Viewing held in Northwest DC for national hero, Brigadier General Charles McGee

Lines of people snaked through the halls and rooms of the Joseph Gawler’s Sons funeral home in Northwest on Saturday, to pay their final respects to one of the last surviving Tuskegee Airmen, Brigadier General Charles McGee, who died last month at the age of 102.

McGee died in his sleep at his home in Bethesda, Maryland on Jan. 16.

Those who knew him described him as “humble,” despite his many accomplishments.

“He’d been with several presidents,” his son Ronald told WTOP. “But it didn’t matter with dad, he could be with someone that was four years old or the president, and everyone was treated exactly the same.”

Ronald said his father would have been surprised by how many people came to the viewing, but he wasn’t, given the legacy McGee and his fellow Tuskegee Airmen left behind.

The Airmen played a pivotal role in integrating the U.S. Armed Forces in the face of discrimination and racism.

“If they hadn’t succeeded I don’t know where we would be, particularly as an African American family,” said Ronald. “But even just changing the Civil Rights movement and the things that followed that, they were instrumental.”

McGee joined the U.S. military during World War II, and in Oct. 1942 was sent to the Tuskegee Army Air Field in Alabama as part of an experimental program for Black soldiers seeking to train as pilots after the Army Air Corps was forced to admit African Americans.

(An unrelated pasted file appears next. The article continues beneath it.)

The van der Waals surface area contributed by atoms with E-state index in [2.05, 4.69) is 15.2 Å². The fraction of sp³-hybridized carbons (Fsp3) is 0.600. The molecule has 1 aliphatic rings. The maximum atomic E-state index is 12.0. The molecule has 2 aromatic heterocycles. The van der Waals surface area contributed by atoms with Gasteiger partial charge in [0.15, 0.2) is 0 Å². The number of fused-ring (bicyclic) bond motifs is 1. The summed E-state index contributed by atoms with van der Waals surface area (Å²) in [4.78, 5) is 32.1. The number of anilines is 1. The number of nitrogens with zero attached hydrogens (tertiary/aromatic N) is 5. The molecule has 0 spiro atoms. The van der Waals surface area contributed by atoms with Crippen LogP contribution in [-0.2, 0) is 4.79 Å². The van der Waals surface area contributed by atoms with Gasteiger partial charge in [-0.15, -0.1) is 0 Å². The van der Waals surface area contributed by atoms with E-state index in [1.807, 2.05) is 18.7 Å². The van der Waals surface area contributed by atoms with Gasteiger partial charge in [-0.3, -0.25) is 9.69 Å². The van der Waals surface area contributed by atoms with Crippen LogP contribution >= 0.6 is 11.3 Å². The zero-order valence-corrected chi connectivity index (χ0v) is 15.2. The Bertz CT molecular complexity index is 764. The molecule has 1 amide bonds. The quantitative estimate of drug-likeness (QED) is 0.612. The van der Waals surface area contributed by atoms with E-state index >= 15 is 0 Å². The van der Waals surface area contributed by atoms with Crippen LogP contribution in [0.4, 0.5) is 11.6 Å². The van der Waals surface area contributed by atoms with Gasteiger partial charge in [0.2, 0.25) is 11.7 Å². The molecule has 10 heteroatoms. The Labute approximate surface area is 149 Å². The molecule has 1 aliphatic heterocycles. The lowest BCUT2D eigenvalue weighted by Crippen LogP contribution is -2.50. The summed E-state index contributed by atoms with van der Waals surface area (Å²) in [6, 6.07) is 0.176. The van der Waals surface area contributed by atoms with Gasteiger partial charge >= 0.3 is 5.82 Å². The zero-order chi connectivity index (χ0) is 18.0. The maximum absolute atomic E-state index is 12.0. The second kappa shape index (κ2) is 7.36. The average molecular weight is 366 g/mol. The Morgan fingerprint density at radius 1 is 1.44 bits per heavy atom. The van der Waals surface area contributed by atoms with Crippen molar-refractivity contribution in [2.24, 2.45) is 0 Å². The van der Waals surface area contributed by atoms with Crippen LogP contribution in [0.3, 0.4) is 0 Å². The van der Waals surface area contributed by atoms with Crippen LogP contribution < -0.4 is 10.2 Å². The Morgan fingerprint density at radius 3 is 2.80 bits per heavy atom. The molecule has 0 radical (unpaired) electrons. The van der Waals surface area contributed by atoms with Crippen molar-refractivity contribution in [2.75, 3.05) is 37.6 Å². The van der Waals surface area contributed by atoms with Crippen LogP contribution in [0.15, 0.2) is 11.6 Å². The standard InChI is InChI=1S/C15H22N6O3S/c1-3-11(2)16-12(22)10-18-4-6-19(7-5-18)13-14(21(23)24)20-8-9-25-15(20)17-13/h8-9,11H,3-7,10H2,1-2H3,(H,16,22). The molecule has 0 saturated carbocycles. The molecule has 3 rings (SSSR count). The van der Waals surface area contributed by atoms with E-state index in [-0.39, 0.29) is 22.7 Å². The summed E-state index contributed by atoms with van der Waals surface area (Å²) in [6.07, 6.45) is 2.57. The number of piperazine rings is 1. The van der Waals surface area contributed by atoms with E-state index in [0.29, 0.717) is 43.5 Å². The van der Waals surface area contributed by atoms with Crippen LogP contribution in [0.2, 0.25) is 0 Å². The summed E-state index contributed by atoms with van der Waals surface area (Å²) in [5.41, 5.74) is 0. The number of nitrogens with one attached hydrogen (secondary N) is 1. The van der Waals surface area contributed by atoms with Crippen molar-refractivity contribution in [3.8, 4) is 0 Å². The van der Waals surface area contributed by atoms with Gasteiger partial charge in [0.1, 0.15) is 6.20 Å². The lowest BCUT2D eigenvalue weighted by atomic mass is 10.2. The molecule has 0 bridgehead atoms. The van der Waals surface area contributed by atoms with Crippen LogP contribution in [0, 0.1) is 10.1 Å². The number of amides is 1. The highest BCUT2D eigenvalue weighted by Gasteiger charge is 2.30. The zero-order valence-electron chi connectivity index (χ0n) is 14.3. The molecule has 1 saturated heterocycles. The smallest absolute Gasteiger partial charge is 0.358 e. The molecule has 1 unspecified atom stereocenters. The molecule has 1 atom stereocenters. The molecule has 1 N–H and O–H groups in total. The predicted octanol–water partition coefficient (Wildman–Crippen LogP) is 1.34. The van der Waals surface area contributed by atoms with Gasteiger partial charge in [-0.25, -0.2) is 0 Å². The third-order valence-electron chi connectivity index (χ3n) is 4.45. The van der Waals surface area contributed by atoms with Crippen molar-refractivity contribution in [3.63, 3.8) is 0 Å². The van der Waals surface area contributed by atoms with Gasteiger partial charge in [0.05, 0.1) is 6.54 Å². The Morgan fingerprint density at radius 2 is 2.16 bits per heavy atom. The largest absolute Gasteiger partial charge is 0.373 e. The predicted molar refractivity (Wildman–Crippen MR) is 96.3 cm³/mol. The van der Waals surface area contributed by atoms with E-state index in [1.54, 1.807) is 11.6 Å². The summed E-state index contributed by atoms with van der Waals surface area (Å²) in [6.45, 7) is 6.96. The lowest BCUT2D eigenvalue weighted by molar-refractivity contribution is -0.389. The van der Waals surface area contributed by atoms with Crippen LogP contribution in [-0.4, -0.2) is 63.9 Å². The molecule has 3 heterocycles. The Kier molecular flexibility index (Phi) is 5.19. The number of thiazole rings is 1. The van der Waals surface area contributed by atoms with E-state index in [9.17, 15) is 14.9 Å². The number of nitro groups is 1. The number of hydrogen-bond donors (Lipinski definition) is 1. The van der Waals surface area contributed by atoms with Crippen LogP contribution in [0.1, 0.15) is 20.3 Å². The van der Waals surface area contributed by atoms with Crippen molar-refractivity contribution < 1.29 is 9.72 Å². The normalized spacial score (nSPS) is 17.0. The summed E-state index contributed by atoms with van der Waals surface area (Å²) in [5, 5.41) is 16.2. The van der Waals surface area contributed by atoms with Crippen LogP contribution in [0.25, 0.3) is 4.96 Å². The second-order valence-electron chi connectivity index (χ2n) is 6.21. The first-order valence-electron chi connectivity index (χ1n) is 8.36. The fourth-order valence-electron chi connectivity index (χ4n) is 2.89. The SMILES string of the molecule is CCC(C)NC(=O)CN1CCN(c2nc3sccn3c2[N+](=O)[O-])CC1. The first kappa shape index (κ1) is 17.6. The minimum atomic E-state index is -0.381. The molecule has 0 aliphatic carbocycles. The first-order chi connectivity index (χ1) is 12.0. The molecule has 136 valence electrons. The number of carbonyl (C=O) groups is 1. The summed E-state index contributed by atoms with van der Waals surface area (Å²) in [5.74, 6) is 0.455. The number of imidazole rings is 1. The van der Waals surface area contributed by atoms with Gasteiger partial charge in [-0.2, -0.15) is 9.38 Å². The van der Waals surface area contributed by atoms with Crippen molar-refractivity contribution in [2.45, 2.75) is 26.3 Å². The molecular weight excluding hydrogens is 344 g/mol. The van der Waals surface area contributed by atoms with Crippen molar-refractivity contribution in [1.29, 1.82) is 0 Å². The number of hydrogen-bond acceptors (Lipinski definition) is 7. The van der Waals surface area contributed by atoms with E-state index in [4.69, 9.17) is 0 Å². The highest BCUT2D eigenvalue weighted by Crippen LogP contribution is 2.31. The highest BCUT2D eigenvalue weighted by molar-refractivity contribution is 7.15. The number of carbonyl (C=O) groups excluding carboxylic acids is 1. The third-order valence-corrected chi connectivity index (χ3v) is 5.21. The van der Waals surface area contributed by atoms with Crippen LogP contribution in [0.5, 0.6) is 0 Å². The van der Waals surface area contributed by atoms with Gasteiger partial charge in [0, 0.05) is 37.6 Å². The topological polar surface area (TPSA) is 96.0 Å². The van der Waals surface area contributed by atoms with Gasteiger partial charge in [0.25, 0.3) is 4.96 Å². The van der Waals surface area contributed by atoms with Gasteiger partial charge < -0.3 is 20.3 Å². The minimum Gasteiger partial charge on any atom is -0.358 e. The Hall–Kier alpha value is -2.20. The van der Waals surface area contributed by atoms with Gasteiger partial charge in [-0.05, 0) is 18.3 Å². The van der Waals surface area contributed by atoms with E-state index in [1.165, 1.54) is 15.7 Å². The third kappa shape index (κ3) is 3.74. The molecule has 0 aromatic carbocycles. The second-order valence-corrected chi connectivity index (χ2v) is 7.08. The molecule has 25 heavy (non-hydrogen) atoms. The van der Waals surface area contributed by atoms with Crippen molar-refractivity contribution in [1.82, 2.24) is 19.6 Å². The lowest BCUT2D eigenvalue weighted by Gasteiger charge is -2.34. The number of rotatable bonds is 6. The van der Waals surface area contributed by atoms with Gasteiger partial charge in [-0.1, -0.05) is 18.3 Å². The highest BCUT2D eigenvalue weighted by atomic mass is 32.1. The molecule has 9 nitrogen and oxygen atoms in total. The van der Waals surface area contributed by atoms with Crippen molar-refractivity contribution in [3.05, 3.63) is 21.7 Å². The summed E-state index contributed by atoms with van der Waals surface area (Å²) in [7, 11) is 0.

He flew 409 fighter combat missions over three wars.

Since retiring around 50 years ago, he was presented with the Congressional gold medal by President George W. Bush, became a part of the National Aviation Hall of Fame and received many other honors.

He also dedicated his life to mentoring young people.

“He was very committed to the community and to youth and their future,” said his friend Vincent Mickens. “He spent the rest of his life addressing that.”

A private funeral service for Brigadier General Charles McGee will take place on Sunday, Feb. 6, at the North Chevy Chase Christian Church.

Shayna Estulin

Shayna Estulin joined WTOP in 2021 as an anchor/reporter covering breaking news in the D.C. region. She has loved radio since she was a child and is thrilled to now be part of Washington’s top radio news station.

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